Producer Ryozo Tsujimoto still considers Monster Hunter a “relatively young series” though.
When playing Monster Hunter World’s massive Iceborne expansion, it’s amazing to see just how much work Capcom put into it. There’s also lots of post-release content including Rajang, Stygian Zinogre, Safi’jiiva and the upcoming Raging Brachydios and Furious Rajang. Just how many people have been working on the game?
As it turns out, over 300 according to producer Ryozo Tsujimoto. In an interview on Capcom’s official site, he stated that, “It depends on the phase, but we have over 300 people working on the game. Capcom’s game development is split up into two large groups, and the Iceborne team is part of Consumer Games Development Division 2, which has around 700 people, so you can understand the scope of World’s team from that.”
There isn’t just one person leading everything though. “Instead of one person managing the project by themselves, each section has their own leader managing things. We’re also creating an environment where we can develop our staff. Each year, our company welcomes over 100 new university graduates, so the leaders of each section help with their training,” said Tsujimoto.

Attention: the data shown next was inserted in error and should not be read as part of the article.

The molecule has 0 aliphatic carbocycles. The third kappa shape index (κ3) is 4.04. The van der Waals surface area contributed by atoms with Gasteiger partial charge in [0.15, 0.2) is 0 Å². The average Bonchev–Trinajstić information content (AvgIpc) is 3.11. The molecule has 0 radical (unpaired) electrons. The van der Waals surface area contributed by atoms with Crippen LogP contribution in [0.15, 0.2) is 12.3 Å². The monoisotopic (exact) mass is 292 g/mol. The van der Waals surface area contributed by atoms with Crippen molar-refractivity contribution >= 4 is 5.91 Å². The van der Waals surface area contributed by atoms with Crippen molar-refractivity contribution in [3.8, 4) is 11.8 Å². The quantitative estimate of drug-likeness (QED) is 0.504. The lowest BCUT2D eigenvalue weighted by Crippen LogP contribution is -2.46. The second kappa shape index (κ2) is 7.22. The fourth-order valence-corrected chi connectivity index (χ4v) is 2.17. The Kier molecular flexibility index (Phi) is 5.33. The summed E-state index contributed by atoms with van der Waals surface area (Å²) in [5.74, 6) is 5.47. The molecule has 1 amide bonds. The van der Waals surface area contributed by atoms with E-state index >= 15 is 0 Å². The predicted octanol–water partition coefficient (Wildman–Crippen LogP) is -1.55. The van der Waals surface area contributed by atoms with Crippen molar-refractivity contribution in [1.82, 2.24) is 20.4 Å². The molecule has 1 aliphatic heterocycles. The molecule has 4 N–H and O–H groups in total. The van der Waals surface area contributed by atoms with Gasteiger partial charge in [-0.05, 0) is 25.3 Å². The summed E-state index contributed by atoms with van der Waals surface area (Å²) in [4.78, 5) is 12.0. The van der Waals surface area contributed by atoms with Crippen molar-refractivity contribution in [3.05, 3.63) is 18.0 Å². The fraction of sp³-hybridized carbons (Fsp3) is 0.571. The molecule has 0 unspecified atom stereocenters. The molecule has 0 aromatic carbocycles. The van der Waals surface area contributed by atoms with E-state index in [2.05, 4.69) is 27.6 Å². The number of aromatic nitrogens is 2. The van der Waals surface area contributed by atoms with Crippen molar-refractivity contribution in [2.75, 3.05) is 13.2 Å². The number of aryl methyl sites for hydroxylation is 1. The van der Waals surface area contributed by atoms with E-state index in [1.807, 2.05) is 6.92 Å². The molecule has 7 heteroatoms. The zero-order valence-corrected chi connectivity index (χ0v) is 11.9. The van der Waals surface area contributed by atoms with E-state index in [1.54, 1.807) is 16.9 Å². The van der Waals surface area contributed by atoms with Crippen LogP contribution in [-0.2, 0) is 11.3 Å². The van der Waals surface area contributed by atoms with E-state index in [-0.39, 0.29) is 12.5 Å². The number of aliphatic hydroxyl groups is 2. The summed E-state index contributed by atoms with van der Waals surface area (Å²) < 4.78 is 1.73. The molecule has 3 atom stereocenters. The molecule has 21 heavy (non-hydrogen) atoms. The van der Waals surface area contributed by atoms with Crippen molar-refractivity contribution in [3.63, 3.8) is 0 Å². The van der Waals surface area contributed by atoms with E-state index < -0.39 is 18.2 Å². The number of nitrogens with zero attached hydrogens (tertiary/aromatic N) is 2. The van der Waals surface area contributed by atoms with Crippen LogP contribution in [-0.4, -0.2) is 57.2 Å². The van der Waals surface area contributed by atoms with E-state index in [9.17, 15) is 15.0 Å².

Monster Hunter World has sold over 15 million units worldwide, making it Capcom’s best-selling title by a long shot. Iceborne has also done considerably well with 4.5 million units in worldwide shipments. Nevertheless, Tsujimoto considers it a “relatively young series” compared to other Capcom IP and wants to “keep pushing the brand further.”
“Compared to Capcom’s other major IPs, Monster Hunter is still a relatively young series. I don’t presume that everyone in the world knows about World or Iceborne. Even in Japan, we’ll have a new generation of players. Since I started my involvement with the series, I’ve wanted to take Monster Hunter beyond games, and make it prevail globally. For the last 15 years we’ve been working hard, but we still haven’t reached our goal. From events to movies and more, we’re going to keep pushing the brand even further.”